A version of this article was originally published on Fool.com by John Rosevear
WASHINGTON, DC — Fiat Chrysler Automobiles (NYSE: FCAU.US) is preparing for an initial public offering of its Ferrari (NYSE: FRRI.US) subsidy, with pricing likely to occur on Tuesday and the first day of trading on Wednesday. And word on the Street is that Ferrari’s shares — like everything else to do with the brand — won’t come cheap.
$1.8 million for each of Ferrari’s annual sales?
Bloomberg reported last week that the sports-car maker’s valuation could go as high as 11 billion euros ($12.4 billion) — or about $1.8 million for each of the roughly 7,000 cars that Ferrari is expected to sell this year.
FCA plans to sell a 10% stake in Ferrari via a public offering on the New York Stock Exchange.
But they won’t come cheap. Ferrari earned 389 million euros ($439.2 million) before interest and taxes in 2014 on net revenues of 2.762 billion euros ($3.1 billion). At 11 billion euros, Ferrari would be valued at over 28 times its 2014 EBIT — a very hefty valuation for a carmaker.
It’s an especially hefty valuation given that Ferrari seems determined to limit its own potential for growth, for good reasons.
Is Ferrari a carmaker, a luxury-goods company, or both?
FCA CEO Sergio Marchionne — who is also the chairman of Ferrari — has said repeatedly that the company shouldn’t be valued like an automaker. Instead, he argues, it should be looked at more like a maker of luxury goods, and assigned a valuation accordingly — 20 times earnings or more, versus the roughly 10-12 times earnings that is typical for a carmaker.
There’s some merit to that, up to a point. Ferrari really is selling luxury goods. Its sales volumes are limited by choice, to preserve the brand’s sense of exclusivity: Demand always exceeds supply. The company caps sales at around 7,000 a year — and while Marchionne has hinted that the cap could be raised to 10,000 at some point, it’s not likely to go much higher.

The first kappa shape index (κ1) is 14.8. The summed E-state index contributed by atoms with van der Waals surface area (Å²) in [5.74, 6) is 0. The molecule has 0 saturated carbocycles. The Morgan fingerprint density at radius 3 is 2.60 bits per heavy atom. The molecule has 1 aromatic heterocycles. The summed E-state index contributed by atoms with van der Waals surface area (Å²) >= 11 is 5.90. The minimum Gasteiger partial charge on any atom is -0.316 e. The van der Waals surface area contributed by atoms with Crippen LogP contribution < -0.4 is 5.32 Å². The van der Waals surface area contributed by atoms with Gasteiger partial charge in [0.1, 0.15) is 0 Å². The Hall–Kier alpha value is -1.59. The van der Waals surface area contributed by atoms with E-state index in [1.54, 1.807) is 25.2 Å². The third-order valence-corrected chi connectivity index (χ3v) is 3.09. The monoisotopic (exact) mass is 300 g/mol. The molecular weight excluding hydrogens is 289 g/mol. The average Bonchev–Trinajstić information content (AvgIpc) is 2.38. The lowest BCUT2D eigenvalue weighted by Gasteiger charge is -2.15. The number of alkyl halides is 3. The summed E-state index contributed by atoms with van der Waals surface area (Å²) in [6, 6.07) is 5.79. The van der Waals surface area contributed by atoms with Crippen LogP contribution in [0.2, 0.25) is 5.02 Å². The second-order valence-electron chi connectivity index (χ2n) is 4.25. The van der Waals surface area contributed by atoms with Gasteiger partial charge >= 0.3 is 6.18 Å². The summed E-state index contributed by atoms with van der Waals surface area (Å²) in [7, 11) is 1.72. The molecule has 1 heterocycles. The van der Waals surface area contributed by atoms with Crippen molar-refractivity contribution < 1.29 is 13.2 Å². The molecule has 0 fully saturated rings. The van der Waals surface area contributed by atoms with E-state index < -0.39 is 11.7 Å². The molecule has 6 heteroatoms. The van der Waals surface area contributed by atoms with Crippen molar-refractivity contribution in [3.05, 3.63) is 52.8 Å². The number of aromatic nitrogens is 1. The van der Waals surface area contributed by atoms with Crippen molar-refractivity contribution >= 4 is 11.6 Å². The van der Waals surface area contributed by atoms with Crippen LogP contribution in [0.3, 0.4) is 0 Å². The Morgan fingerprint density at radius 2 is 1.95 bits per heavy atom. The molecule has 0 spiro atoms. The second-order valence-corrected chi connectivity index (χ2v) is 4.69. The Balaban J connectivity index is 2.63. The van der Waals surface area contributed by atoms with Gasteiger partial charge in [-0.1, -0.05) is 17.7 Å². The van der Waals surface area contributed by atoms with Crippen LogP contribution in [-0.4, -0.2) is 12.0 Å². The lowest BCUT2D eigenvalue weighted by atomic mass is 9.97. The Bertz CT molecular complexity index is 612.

Ferrari doesn’t really have competitors in the same way that a mass-market automaker does. People who want a Ferrari usually want a Ferrari, no matter what Porsche or other sports-car makers may be offering. It’s hard to imagine a situation (other than a protracted global economic crisis or a scandal that damaged the brand) in which Ferrari would be forced to cut prices.
But at the same time, it’s hard to see where Ferrari will find the growth that stock-investors typically demand.
A richly profitable company, but where will it find growth?
There’s probably a bit of growth to be had over time simply by boosting prices. Raising the sales cap — a little bit at a time — could also provide incremental revenue growth over several years. And Marchionne has talked of finding ways to offer other luxury goods under the Ferrari brand, although it’s unclear how profitable that line of business could be.
In truth, many investors will be attracted — at least at first — by the romance of being able to own a little bit of the greatest car brand of all. (Wall Street professionals are not immune to that romance — in fact, as a group they may be more susceptible to it than most.)
But what’s the case for Ferrari as a long-term investment? We may know more after the company starts its pre-IPO “road show”. But right now, it’s hard to see where the growth comes from — and as much as your humble Fool loves Ferrari’s cars, I’m still sceptical of the company as an investment.
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John Rosevear has no position in any stocks mentioned. The Motley Fool has no position in any of the stocks mentioned. We Fools may not all hold the same opinions, but we all believe that considering a diverse range of insights makes us better investors.